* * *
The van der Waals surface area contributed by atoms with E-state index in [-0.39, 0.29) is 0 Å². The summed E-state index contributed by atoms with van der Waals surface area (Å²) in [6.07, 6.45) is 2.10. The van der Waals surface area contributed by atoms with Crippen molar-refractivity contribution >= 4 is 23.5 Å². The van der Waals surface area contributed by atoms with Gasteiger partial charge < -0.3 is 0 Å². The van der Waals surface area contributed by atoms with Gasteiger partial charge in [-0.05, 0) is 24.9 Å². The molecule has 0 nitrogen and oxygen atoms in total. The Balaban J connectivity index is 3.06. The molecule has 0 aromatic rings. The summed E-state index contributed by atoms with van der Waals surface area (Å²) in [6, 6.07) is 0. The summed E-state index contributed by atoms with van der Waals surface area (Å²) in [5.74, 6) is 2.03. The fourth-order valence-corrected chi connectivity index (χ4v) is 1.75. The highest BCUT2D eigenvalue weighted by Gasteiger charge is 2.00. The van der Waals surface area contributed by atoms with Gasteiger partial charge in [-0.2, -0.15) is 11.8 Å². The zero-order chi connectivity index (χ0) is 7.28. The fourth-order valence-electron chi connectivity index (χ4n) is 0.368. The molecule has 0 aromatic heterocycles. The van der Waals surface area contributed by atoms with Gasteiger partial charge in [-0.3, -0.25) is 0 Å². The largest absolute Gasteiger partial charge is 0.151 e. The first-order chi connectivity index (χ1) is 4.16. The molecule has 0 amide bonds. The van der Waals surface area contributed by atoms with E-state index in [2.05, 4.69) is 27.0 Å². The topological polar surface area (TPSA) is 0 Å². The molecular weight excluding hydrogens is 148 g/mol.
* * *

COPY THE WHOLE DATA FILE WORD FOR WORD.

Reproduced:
The van der Waals surface area contributed by atoms with E-state index in [-0.39, 0.29) is 0 Å². The summed E-state index contributed by atoms with van der Waals surface area (Å²) in [6.07, 6.45) is 2.10. The van der Waals surface area contributed by atoms with Crippen molar-refractivity contribution >= 4 is 23.5 Å². The van der Waals surface area contributed by atoms with Gasteiger partial charge < -0.3 is 0 Å². The van der Waals surface area contributed by atoms with Gasteiger partial charge in [-0.05, 0) is 24.9 Å². The molecule has 0 nitrogen and oxygen atoms in total. The Balaban J connectivity index is 3.06. The molecule has 0 aromatic rings. The summed E-state index contributed by atoms with van der Waals surface area (Å²) in [6, 6.07) is 0. The summed E-state index contributed by atoms with van der Waals surface area (Å²) in [5.74, 6) is 2.03. The fourth-order valence-corrected chi connectivity index (χ4v) is 1.75. The highest BCUT2D eigenvalue weighted by Gasteiger charge is 2.00. The van der Waals surface area contributed by atoms with Gasteiger partial charge in [-0.2, -0.15) is 11.8 Å². The zero-order chi connectivity index (χ0) is 7.28. The fourth-order valence-electron chi connectivity index (χ4n) is 0.368. The molecule has 0 aromatic heterocycles. The van der Waals surface area contributed by atoms with Gasteiger partial charge in [-0.3, -0.25) is 0 Å². The largest absolute Gasteiger partial charge is 0.151 e. The first-order chi connectivity index (χ1) is 4.16. The molecule has 0 amide bonds. The van der Waals surface area contributed by atoms with E-state index in [2.05, 4.69) is 27.0 Å². The topological polar surface area (TPSA) is 0 Å². The molecular weight excluding hydrogens is 148 g/mol.